Meanwhile, the post-election violence predicted in Guinea is on with over two dozen deaths. Incumbent President Alpha Conde, 82, is in the race for a controversial third term. In March, he pushed through a constitutional amendment which changed the two-term limit. When his expected victory was announced on Saturday, renewed violence broke out. Opposition candidate Cellou Dalein Diallo, 68, also claimed victory.
The international community which could not call Conde to order, this Monday, sent a delegation from the United Nations, African Union and the Economic Community of West African States, ECOWAS to mediate. Meanwhile, the country burns.
A similar scenario is unfolding in Cote d’Ivoire where elections this Saturday, October 31, 2020 will feature incumbent President Alassane Ouattara who is running for an unconstitutional third term. To worsen matters, some political leaders like former President Laurent Gbagbo, former rebel leader Guillaume Soro and opposition leader Mamadou Koulibaly of the Freedom and Democracy for the Republic party, LIDER, are barred from contesting the elections.
A similar controversial election in 2010, led to over 3,000 deaths with Ouattara declared winner not by elections, but by the bayonets of interventionist French soldiers. The former International Monetary Fund, IMF, official who, at 78, is regarded as France’s boy in West Africa, still retains the support of his masters in Paris.
After subverting the constitution and getting strong opposition figures disqualified, Ouattara seems good for re-election, and the country for another round of violence. The UN-AU-ECOWAS peace team trying to douse the fires of unrest in Guinea, are likely to move over to Coted d’ Ivoire.
The elections in Bolivia on October 18, showed that a people united, can never be defeated. It evolved around the people but with a man called Evo Morales at the centre. He is an indigenous Indian, a people the ruling elites did not regard as human beings. Until 1952 the Indians, who constitute over 60 per-cent of the populace, were not allowed into squares and many public places. Where few were allowed, they were disinfected. Then Morales led successful street protests for justice.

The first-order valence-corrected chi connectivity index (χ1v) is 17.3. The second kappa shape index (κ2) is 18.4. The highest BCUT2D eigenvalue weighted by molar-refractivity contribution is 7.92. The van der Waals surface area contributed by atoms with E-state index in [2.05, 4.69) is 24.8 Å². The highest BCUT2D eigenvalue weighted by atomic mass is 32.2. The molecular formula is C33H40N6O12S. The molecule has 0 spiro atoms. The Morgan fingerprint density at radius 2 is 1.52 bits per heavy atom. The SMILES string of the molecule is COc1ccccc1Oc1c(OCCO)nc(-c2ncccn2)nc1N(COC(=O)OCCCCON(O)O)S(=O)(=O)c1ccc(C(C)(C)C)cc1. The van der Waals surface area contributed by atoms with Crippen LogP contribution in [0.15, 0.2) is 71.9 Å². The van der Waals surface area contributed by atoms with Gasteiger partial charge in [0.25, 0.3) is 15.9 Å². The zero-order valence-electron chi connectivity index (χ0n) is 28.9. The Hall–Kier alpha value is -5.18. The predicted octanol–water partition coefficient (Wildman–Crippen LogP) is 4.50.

On the back of this, he ran and won the presidential elections, first in December 2005, then 2009 and 2014. But when he won for a fourth time in 2019, the opposition candidate, Carlos Mesa protested the results. Underlying this was a pre-election controversy whether Morales was constitutionally qualified to run a fourth term. Morales agreed to a rerun, but Mesa insisted he be disqualified.
The military, led by then Chief of the Armed Forces, General Williams Kaliman, opportunistically moved in to stage a coup. Morales resigned and fled to Mexico. The Bolivian Vice President, Álvaro García; Senate Leader, Adriana Salvatierra; and House of Deputies’ Leader, Victor Borda, who could step in as Acting President, were also pressured to resign.
There was a lot of frenzy by the new regime to wipe out all Morales had achieved, including his government moving millions out of poverty, building huge infrastructure, diversifying the economy by concentrating on agriculture, redistributing land to the landless, increasing public spending by 750 per-cent and increasing annual income derivable from its oil from $173 Million in 2002 to $1.3 billion to $1.3 billion in 2006.
In the new elections with 88 per-cent turn out, Luis Arce, candidate of the Movement Towards Socialism, MAS, which had produced Morales, won 55 per-cent of the votes, while Mesa came second with 29 per-cent. Once again in Bolivia, the people have triumphed and shown that sovereignty belongs to them.